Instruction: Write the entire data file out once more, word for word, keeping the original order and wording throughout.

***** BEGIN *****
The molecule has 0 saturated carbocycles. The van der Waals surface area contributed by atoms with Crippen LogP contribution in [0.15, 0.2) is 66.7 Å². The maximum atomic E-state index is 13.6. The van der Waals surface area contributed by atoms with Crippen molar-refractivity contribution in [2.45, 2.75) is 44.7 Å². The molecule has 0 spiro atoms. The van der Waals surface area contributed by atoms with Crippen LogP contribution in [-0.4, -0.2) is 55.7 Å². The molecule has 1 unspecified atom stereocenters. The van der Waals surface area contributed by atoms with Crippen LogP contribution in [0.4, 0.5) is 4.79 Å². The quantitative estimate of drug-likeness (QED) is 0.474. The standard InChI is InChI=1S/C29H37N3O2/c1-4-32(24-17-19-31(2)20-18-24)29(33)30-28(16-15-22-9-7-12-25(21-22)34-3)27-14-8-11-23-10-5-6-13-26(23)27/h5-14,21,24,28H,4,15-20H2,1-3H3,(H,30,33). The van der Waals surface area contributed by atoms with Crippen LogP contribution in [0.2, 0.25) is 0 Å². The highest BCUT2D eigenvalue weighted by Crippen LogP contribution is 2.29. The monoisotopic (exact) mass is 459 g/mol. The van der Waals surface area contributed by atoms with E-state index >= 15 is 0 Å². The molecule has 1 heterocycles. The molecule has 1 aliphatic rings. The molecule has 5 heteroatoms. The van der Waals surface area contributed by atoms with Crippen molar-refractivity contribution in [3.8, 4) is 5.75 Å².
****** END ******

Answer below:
The molecule has 0 saturated carbocycles. The van der Waals surface area contributed by atoms with Crippen LogP contribution in [0.15, 0.2) is 66.7 Å². The maximum atomic E-state index is 13.6. The van der Waals surface area contributed by atoms with Crippen molar-refractivity contribution in [2.45, 2.75) is 44.7 Å². The molecule has 0 spiro atoms. The van der Waals surface area contributed by atoms with Crippen LogP contribution in [-0.4, -0.2) is 55.7 Å². The molecule has 1 unspecified atom stereocenters. The van der Waals surface area contributed by atoms with Crippen LogP contribution in [0.4, 0.5) is 4.79 Å². The quantitative estimate of drug-likeness (QED) is 0.474. The standard InChI is InChI=1S/C29H37N3O2/c1-4-32(24-17-19-31(2)20-18-24)29(33)30-28(16-15-22-9-7-12-25(21-22)34-3)27-14-8-11-23-10-5-6-13-26(23)27/h5-14,21,24,28H,4,15-20H2,1-3H3,(H,30,33). The van der Waals surface area contributed by atoms with Crippen LogP contribution in [0.2, 0.25) is 0 Å². The highest BCUT2D eigenvalue weighted by Crippen LogP contribution is 2.29. The monoisotopic (exact) mass is 459 g/mol. The van der Waals surface area contributed by atoms with E-state index >= 15 is 0 Å². The molecule has 1 heterocycles. The molecule has 1 aliphatic rings. The molecule has 5 heteroatoms. The van der Waals surface area contributed by atoms with Crippen molar-refractivity contribution in [3.8, 4) is 5.75 Å².